11 — Vernal Pool Speaker Series: Plants of the Vernal Pools, 7 p.m. Take a closer look at the beautiful and unique plant species that call vernal pools home! Many of the gorgeous flowers that encircle vernal pools are fully protected and a rare treat to see. Carol Witham, botanist and vernal pool expert, will discuss the biology of these plants, why they grow in vernal pools and how to protect and safely view them. To register for this free event, please visit yolobasin.org/grpspeakerseries.  

14 — California Wildlife Conservation Board Lower American River Conservancy Program Proposal Solicitation Notice Closes. Applications must be received by 5 p.m. Pacific Daylight Time. For more information, please visit wcb.ca.gov/programs/lower-american-river.

15 — Bat Talk and Walk Tickets On Sale. Did you know that an estimated 250,000 bats live under the Yolo Causeway during the summer? Yolo Basin Foundation hosts popular Bat Talk and Walk events where you can learn all about these amazing and beneficial animals and watch the “flyout” of the largest urban colony of Mexican free-tailed bats in California! This summer, the talk portion will be held via Zoom and the walk portion will be an in-person event to view the flyout. As in past years, there will be a few special nights for CDFW employees and their families. More information and registration links will be available at yolobasin.org/bats2021.

15-16 & 19 — Teachers on the Estuary Workshop, Elkhorn Slough Reserve, 1700 Elkhorn Road, Watsonville (95076). This free hands-on estuarine science workshop focuses on developing inquiry-based lessons for middle and high school teachers. The 2021 TOTE Workshop focus will be climate change and blue carbon, and it will be held as two online learning sessions and one in-person field day at the Elkhorn Slough Reserve. During the field day, all state COVID protection protocols will be practiced, including mask wearing, physical distancing and a capacity on group size. To learn more and to register, please visit www.elkhornslough.org/events/teachers-on-the-estuary-workshop-2.  

20 California Wildlife Conservation Board Meeting, 1 p.m., via Zoom or teleconference. Public comment will be accepted per the agenda. For more information, please visit wcb.ca.gov.

21 — Endangered Species Day Webinar, 10 to 10:45 a.m. Find out which endangered species call California home and what their future may look like in this free Zoom webinar presented by Nimbus Hatchery Visitor Center naturalists. Learn about our native bees and discover what you can do to help them thrive! To register, please visit us02web.zoom.us/webinar/register/WN_RvlH50RnQXqfmoQCCyeS4A. For more information, please contact Stephanie Ambrosia at stephanie.ambrosia@wildlife.ca.gov or (916) 597-7752.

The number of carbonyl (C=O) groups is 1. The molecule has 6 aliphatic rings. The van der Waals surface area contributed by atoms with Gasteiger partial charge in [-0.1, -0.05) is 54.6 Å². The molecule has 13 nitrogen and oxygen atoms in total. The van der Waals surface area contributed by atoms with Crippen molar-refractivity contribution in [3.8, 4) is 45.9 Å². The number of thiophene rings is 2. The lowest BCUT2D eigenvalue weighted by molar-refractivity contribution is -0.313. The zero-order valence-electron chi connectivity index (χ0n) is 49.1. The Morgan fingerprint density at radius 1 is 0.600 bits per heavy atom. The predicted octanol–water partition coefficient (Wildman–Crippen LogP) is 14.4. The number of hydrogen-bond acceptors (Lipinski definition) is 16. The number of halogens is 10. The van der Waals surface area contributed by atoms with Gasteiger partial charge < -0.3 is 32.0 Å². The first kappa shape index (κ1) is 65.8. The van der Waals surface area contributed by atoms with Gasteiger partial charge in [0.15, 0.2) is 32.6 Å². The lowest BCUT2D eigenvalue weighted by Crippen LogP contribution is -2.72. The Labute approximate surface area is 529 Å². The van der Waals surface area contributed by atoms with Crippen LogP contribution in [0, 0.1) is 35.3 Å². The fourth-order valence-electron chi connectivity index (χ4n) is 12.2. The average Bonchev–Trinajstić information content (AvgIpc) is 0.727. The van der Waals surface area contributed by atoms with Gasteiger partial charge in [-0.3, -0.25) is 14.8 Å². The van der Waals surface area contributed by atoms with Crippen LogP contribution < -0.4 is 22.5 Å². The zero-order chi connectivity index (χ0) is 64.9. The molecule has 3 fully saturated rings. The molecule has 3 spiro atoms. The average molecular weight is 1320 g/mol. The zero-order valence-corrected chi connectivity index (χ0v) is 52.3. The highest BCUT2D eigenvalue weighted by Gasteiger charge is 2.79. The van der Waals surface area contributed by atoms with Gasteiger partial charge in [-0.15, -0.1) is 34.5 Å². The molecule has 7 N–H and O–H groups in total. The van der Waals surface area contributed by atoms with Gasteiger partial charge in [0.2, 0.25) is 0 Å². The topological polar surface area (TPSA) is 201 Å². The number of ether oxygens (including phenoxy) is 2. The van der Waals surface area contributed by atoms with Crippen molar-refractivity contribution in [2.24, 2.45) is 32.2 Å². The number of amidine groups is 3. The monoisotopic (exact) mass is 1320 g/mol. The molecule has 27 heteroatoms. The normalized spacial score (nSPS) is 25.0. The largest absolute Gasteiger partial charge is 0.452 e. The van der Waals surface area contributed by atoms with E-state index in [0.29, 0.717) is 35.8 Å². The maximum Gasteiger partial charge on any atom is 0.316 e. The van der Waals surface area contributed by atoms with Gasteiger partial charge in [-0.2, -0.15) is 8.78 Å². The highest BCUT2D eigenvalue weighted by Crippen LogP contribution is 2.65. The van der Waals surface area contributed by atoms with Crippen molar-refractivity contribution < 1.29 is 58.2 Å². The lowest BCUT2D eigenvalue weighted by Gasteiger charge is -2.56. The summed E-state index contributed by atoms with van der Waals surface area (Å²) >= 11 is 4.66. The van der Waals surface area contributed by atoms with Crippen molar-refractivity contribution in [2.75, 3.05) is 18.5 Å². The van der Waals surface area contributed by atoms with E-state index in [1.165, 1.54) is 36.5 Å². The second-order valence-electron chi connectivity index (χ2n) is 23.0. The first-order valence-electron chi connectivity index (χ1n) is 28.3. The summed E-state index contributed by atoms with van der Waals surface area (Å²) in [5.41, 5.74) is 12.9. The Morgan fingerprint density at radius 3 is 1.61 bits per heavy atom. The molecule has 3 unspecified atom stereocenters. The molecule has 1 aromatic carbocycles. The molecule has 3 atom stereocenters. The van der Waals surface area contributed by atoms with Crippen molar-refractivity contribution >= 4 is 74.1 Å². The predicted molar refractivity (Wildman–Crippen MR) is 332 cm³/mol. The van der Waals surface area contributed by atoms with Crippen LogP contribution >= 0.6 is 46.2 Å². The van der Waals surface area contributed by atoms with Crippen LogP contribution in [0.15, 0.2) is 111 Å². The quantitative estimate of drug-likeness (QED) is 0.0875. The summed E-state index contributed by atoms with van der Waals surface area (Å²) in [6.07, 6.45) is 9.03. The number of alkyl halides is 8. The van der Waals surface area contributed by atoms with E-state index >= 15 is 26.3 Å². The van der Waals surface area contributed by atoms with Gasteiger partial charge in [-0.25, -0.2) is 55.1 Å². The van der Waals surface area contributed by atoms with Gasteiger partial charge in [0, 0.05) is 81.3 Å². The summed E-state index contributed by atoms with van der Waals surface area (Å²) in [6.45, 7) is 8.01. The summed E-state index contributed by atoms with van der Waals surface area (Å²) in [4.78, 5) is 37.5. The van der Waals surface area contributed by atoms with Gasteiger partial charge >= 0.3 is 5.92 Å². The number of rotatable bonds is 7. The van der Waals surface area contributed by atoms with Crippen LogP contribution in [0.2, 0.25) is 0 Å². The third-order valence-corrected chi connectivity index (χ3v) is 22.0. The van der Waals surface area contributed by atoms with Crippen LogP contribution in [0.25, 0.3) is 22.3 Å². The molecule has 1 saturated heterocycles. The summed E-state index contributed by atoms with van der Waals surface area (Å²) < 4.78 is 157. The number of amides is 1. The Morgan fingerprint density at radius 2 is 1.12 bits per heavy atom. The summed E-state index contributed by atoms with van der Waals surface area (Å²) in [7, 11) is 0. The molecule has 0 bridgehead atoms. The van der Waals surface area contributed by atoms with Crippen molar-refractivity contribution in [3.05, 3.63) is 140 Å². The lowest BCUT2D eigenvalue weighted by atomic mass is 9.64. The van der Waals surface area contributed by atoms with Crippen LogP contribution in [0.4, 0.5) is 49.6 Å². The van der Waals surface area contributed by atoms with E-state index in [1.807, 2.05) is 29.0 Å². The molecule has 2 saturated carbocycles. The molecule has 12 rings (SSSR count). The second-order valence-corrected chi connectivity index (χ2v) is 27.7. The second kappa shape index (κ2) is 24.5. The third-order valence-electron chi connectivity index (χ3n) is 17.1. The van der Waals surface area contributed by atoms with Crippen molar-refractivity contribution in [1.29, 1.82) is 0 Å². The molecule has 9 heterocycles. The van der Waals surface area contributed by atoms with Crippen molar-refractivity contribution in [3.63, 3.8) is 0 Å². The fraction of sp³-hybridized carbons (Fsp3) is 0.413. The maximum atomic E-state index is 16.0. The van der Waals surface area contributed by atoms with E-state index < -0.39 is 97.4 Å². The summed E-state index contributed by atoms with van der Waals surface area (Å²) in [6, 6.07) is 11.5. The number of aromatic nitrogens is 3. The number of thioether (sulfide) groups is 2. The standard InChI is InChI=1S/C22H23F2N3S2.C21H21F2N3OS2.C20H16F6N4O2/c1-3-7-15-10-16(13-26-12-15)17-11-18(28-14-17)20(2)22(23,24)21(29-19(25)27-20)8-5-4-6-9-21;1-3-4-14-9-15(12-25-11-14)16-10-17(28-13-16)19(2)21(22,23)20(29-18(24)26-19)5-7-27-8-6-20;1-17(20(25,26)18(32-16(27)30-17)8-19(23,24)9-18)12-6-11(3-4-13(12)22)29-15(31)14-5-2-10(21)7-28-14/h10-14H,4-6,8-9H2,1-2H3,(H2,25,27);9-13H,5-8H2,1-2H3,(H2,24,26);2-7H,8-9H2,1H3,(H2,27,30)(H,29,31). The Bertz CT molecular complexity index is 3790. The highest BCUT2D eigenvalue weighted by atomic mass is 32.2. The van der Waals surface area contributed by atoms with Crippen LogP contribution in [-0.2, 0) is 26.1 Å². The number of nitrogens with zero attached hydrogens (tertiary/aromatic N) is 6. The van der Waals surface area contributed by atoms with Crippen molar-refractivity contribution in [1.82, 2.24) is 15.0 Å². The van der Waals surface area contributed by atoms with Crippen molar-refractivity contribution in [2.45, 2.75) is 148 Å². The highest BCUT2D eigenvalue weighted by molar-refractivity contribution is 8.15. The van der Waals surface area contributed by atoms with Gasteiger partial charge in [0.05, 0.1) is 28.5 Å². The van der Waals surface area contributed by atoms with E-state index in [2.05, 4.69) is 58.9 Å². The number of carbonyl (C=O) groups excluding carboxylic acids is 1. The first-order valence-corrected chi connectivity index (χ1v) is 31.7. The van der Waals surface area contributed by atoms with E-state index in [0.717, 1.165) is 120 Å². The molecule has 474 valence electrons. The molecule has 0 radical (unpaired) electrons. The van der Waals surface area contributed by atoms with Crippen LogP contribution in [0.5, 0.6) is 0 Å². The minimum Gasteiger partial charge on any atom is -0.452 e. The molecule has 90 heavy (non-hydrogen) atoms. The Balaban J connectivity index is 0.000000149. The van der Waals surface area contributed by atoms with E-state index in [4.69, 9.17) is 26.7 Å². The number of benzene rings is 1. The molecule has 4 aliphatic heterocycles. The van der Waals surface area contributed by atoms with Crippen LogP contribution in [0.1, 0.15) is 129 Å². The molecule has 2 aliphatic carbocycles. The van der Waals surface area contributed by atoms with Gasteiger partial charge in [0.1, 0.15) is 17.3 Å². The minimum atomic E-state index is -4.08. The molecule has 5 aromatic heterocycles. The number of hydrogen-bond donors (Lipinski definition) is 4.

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Media Contact:
Amanda McDermott, CDFW Communications, (916) 322-8907

CDFW Takes Proactive Measures to Increase Salmon Smolt Survival

The California Department of Fish and Wildlife (CDFW) is taking the proactive measure of trucking millions of hatchery-raised juvenile Central Valley fall-run chinook salmon this spring to San Pablo Bay, San Francisco Bay and seaside net pens due to projected poor river conditions in the Central Valley. The massive trucking operation is designed to ensure the highest level of survival for the young salmon on their hazardous journey to the Pacific Ocean.

“CDFW is utilizing lessons learned from the past 15 or more years of salmon releases and the last drought to maximize release success,” said Jason Julienne, North Central Region Hatchery Supervisor. “Trucking young salmon to downstream release sites has proven to be one of the  best ways to increase survival to the ocean during dry conditions.”

Millions of young salmon will be transported, bypassing 50 to more than 100 miles of poor river conditions where estimated losses have been significant during dry years.

The massive trucking operation will transport around 20 percent more salmon around the Central Valley rivers and Delta than in typical water years. More than 16.8 million young salmon from four Central Valley hatcheries to sites around the San Pablo and San Francisco bays as well as Half Moon and Monterey bays.  It will take approximately 146 individual truck loads traveling more than 30,000 miles between mid-April to early June to get all the fish out. The salmon will be trucked from the Feather River, Nimbus, Mokelumne and Merced salmon hatcheries.

The adaptive management strategy was triggered by CDFW biologists’ and salmon hatchery managers’ evaluation of current and projected river conditions, anticipating historically low flows and elevated temperatures.  Part of the strategy involves selection of new release sites and rotating between release sites to minimize learned behaviors from predators.  Releases will take place at night and during the day, utilizing both direct release and net pen acclimation techniques, to help maximize survival rates.

Ocean commercially and recreationally caught salmon generate more than $900 million in economic impact annually for California. Economic benefits from ocean caught salmon sold in markets to the purchase of fishing boats, fishing equipment, related travel and transportation by recreational anglers in pursue of these hatchery salmon make a significant contribution to California’s economy.

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Media Contacts:
Jason Julienne, CDFW North Central Region. (916) 496-4985
Harry Morse, CDFW Communications, (208) 220-1169